Casey is an online phone case shop where customers can design their phone cases. Moreover, it offers a platform for customers to showcase and sell their designs.
The online purchasing process can be cluttered, confusing, long and discouraging. So my design challenge became: make the process intuitive, efficient and encouraging.
By having an easy navigation for the site and simple checkout process, users will have a much smoother and more enjoyable shopping experience.
For this solo project, I did user research and conducted a competitive analysis through other online stores to understand and synthesize users needs that led to ideation and design decisions. For deliverable, I made a clickable prototype in InVision to demonstrate the user journey with final visual design.
By identifying other online stores and analyzing the characteristics such as navigated sections, page payouts, page elements and checkout process, I discovered that most of them have confusing organization for sections in their navigation bar. I also found that ASOS’s checkout flow is very intuitive and smooth, especially for their existing customers, and it became the guide for designing checkout flow for Casey.
I did user research among my friends, mostly having specific styles since Casey is about creativity and uniqueness. I concluded two major groups of customers I am going to target: Users who explore and users who create. I also found that trendy users browse products on Instagram, so I thought a section for phone case posts from Instagram on homepage can give an idea of how our products can fit users tastes and styles.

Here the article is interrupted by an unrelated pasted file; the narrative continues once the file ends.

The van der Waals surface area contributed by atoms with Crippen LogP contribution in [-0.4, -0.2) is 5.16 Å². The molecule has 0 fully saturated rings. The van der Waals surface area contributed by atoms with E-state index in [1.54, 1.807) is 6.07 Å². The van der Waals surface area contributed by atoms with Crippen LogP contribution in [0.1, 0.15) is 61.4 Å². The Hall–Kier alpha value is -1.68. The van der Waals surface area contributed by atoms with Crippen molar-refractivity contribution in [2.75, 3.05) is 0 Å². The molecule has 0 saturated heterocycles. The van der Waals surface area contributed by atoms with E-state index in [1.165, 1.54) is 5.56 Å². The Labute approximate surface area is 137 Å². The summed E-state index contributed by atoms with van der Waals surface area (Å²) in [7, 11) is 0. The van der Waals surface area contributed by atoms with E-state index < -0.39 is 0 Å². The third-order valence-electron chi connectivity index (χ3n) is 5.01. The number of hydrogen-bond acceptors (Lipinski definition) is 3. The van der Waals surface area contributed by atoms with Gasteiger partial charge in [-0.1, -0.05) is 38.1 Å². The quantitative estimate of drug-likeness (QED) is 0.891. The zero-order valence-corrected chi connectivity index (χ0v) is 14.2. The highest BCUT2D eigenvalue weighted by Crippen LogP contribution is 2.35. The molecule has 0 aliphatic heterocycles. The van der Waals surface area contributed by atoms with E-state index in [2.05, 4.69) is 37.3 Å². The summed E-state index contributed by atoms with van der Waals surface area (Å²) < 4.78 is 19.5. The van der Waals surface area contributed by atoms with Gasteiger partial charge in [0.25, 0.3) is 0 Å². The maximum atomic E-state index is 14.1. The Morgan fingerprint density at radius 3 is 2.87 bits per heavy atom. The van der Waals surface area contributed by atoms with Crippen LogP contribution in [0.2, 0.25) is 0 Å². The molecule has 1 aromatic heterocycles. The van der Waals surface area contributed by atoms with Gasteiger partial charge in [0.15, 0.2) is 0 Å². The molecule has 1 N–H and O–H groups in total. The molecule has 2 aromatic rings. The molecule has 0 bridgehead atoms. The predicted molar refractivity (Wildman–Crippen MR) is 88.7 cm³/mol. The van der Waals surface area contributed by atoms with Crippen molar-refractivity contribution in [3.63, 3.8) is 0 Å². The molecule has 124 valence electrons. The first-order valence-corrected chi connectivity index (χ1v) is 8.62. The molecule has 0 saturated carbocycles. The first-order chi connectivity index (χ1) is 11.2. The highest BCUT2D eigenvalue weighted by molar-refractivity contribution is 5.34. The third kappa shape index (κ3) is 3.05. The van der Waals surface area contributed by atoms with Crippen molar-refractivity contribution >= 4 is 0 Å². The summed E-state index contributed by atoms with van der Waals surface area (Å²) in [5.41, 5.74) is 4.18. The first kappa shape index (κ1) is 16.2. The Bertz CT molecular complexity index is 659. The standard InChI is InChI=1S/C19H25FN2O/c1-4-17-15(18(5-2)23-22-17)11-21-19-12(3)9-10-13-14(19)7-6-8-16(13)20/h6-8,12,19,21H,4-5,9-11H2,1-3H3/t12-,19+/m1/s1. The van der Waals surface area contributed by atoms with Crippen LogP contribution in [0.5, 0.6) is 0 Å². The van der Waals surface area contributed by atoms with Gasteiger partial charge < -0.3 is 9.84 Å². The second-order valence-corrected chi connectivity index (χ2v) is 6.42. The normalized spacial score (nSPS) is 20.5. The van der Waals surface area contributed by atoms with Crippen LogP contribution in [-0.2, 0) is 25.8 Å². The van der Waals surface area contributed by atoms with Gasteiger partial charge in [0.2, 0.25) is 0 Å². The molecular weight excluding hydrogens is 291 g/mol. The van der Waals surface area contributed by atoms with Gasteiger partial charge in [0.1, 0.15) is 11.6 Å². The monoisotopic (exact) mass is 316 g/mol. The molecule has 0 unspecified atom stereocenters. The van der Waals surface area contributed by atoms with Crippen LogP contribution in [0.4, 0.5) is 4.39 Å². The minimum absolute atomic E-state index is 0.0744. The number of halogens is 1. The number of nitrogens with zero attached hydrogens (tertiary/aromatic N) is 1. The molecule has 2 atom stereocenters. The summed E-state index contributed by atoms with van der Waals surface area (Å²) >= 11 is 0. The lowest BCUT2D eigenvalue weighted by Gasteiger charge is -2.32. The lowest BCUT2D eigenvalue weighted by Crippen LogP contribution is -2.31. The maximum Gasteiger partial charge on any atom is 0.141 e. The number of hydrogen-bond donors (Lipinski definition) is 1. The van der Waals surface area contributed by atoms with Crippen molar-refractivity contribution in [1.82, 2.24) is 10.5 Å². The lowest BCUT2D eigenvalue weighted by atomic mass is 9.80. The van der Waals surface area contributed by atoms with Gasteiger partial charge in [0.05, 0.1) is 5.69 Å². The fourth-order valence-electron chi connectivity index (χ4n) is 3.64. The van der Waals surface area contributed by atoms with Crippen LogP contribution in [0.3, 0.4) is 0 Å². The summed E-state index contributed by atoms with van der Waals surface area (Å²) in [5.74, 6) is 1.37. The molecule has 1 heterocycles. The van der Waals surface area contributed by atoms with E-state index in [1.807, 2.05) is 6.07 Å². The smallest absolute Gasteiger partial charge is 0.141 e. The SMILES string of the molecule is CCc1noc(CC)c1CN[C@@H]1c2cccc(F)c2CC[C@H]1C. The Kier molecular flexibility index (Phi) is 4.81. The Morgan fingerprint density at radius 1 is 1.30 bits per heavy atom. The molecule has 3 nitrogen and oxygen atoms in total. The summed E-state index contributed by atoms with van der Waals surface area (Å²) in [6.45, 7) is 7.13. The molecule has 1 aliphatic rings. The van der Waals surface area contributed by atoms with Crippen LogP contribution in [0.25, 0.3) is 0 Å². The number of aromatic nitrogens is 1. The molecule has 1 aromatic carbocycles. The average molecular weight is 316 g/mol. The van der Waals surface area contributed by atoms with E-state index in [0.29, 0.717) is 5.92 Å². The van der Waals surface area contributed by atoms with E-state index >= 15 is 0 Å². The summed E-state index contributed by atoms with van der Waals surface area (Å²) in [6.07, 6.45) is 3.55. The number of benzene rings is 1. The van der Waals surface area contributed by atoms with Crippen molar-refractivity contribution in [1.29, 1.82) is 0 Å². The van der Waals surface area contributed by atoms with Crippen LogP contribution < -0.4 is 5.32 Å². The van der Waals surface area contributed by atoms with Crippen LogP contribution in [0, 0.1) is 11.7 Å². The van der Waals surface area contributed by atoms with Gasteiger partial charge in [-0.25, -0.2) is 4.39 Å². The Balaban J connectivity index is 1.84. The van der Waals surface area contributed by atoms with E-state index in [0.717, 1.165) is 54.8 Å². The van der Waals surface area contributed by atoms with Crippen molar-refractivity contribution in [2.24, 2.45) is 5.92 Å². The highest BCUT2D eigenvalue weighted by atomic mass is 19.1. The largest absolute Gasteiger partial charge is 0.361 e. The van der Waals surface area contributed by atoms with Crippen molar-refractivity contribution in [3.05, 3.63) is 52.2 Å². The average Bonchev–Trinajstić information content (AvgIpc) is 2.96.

With the research result, I started to map out journeys for my users. This final user flow shows all the logical steps for my two main customers when he or she is browsing, exploring, and purchasing.
After gathering all the information, I thought I could focus on designing two main stages: Shopping stage and checkout stage.
1. Well-organized homepage, list page and product page
First, the site needs to have clear Information architecture that user will know where to go to achieve their goal and where they are so they aren't lost. Providing enough information like featured section but not too overwhelming can guide users to find what the they like. Also, adding filter or quick view functions can save users’ time while they are shopping.
2. Condensed checkout flow
Checkout process is usually where users get tired and want to drop out because it takes a long time to fill out every information step by step. Simplifying the steps from information input, review to order placement as one page form instead of having shipping and billing info. happen in different stages can improve the efficiency and user experience.
Based on my personas and user flow, I built a site map to reflect the most important elements of the website.
While wire-framing these main pages, I looked up e-commerce websites and used my competitive analysis to borrow the best elements into the organizational structure of the website to provide a better shopping experience to the users.
and Product Page
Minimal style with the use of white space provides a simple and clean user interface so users won't feel overwhelmed, and the products can be more outstanding. Clear Information architecture makes the website very intuitive so users can easily find what they need.
By condensing the checkout process, users don't have to go on multiple pages to fill in their information. They can have these done in one page and review all the input to avoid mistake in the next page before placing order.
and User Profile
In my user flow, all the major steps were considered, but I only made the persona "Sally's" flow in details into the prototype. The customization stage is also very important as well as user profile where designers can save and publish their designs.
These will be my next step to make this e-commerce web design more completed.